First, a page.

Forty years after Francisco Coronado failed to discover the great treasures of the New World, another Spanish explorer, Antonio Espejo, became the first in his kingdom to see the Verde River. Searching for rich ore along its banks, what he was shown by Hopi guides in1583 was a blue-green outcropping and other precious minerals. One day they would become the world-famous copper mines of Jerome.
Despite promise of mining opportunities, additional Spanish expeditions to the Verde did not occur until after 1598. Finally, the Governor of the Nuevo Mexico Colony, Don Juan Onate, directed Captain Marcos Farfan to lead them. The presence of silver and the intriguing blue-green ore were confirmed. Yet, the Spanish Empire failed to exploit the mineral resources of the area. It was not the Spanish who discovered gold near Prescott in 1863, nor Spanish-owned mines of blue-green ore that ultimately led to the designation of Arizona as the “Copper State.”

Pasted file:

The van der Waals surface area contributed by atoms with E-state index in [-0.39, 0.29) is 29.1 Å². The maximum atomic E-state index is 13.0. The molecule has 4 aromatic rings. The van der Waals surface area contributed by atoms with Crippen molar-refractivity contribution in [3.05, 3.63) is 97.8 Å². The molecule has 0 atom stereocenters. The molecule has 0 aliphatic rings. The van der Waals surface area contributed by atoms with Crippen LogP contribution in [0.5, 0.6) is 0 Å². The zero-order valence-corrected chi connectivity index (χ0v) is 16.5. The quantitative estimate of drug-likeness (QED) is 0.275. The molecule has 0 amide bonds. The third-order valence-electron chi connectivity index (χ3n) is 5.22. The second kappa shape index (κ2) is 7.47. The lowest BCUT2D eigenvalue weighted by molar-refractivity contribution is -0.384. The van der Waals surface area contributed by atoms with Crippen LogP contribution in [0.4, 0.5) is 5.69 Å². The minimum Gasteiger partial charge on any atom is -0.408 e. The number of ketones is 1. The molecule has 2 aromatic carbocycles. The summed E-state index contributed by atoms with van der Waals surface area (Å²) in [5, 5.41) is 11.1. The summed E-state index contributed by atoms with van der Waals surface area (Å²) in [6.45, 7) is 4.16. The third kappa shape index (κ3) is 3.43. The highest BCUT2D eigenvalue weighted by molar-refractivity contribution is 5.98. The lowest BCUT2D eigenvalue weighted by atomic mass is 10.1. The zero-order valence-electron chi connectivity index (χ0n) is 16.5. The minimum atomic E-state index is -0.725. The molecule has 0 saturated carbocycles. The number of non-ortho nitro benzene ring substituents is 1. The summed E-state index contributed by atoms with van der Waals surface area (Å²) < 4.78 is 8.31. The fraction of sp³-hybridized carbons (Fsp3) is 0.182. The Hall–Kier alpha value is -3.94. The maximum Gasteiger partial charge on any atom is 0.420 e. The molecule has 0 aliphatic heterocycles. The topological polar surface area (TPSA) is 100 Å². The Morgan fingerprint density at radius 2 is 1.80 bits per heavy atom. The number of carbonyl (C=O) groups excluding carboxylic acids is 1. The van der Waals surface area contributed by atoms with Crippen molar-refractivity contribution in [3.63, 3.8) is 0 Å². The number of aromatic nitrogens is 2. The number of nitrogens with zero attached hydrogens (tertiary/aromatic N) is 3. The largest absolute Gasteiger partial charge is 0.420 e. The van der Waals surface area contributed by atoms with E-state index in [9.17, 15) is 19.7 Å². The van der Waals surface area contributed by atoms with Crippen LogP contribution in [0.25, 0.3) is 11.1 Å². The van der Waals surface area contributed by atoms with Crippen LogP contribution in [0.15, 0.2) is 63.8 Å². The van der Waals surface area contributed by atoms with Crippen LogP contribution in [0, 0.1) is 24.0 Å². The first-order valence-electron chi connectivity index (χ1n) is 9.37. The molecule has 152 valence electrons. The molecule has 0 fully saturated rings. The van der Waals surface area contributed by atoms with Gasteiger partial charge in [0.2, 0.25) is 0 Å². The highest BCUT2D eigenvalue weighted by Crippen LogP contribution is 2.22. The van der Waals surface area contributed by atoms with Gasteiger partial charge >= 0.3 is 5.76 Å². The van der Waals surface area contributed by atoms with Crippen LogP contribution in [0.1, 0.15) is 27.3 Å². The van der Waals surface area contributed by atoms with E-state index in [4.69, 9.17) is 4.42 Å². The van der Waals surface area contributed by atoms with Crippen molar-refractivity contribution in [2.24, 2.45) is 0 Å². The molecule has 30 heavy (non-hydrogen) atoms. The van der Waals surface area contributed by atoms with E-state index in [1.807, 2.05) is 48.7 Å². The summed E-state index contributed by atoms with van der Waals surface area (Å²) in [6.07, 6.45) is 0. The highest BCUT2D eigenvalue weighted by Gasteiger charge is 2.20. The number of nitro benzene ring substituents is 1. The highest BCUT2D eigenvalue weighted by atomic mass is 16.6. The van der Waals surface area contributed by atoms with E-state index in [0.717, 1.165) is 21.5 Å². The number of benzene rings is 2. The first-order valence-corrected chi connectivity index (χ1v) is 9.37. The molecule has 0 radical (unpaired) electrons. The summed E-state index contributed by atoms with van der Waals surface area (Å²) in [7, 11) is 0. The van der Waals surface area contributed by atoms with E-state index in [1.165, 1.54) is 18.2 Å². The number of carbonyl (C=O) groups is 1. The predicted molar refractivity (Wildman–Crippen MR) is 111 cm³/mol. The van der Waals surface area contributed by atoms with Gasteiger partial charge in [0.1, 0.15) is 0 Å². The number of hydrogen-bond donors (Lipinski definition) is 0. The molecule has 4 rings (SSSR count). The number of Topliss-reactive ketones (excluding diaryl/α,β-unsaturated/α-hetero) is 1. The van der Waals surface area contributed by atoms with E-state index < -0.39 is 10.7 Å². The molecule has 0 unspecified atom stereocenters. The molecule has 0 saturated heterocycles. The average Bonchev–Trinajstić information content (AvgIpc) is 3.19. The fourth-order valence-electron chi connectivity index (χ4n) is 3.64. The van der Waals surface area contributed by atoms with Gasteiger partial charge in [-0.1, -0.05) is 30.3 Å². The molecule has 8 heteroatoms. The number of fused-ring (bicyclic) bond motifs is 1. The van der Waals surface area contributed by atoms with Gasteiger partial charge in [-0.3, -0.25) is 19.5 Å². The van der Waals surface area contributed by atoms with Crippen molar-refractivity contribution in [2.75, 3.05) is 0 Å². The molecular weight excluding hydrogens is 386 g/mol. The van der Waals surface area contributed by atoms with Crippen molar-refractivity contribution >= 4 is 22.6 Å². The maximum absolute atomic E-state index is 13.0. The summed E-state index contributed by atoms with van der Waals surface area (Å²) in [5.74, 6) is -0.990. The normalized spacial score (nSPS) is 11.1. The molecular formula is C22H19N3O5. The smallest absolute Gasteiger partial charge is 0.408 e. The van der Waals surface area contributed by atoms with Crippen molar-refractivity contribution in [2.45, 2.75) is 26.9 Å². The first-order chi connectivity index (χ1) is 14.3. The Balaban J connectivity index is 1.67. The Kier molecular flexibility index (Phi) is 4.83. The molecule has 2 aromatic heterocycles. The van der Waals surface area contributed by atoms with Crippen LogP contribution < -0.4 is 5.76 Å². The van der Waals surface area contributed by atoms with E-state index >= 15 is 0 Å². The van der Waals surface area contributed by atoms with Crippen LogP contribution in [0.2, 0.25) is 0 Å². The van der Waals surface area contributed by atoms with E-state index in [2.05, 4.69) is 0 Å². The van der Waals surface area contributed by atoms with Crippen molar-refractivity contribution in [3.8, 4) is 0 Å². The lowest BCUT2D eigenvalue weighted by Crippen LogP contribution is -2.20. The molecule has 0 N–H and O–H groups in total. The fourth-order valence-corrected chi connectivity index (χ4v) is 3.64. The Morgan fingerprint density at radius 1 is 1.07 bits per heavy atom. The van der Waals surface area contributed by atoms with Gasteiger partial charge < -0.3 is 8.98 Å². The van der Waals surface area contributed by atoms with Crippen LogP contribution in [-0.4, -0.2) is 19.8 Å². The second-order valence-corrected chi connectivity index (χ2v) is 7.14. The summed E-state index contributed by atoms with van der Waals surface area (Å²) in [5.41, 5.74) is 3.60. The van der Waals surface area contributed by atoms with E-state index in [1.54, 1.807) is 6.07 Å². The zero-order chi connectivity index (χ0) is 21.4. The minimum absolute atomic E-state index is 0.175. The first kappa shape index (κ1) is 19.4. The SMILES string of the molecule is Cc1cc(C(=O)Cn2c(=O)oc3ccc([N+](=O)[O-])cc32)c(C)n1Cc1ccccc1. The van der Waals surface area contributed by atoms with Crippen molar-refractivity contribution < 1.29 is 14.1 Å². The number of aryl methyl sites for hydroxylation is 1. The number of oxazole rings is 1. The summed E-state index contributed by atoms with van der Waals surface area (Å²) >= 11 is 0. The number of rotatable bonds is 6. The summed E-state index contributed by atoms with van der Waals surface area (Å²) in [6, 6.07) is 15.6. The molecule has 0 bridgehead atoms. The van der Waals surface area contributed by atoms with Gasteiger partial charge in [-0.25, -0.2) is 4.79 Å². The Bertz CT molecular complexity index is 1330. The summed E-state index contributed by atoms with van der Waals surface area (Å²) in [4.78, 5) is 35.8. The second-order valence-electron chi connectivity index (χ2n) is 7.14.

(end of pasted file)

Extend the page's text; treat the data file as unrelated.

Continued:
Historians consider Don Juan Onate, conqueror and despotic Governor of the Spanish Colony, Nuevo Mexico, a failure. His brutal treatment of the colonists and indigenous people alike drove them to rebellion. The killing and enslavement of hundreds at Acoma Pueblo brought unrelenting strife and the increasing hostility of many tribes in the region. In 1609, Don Onate was banished from New Mexico, convicted of maladministration, disobedience of orders, and cruelty to his people, though he was acquitted instead of being put to death. Documented Spanish exploration in the Verde Valley eventually ceased around 1744. It is said that only ghosts remained of the soldiers searching for gold.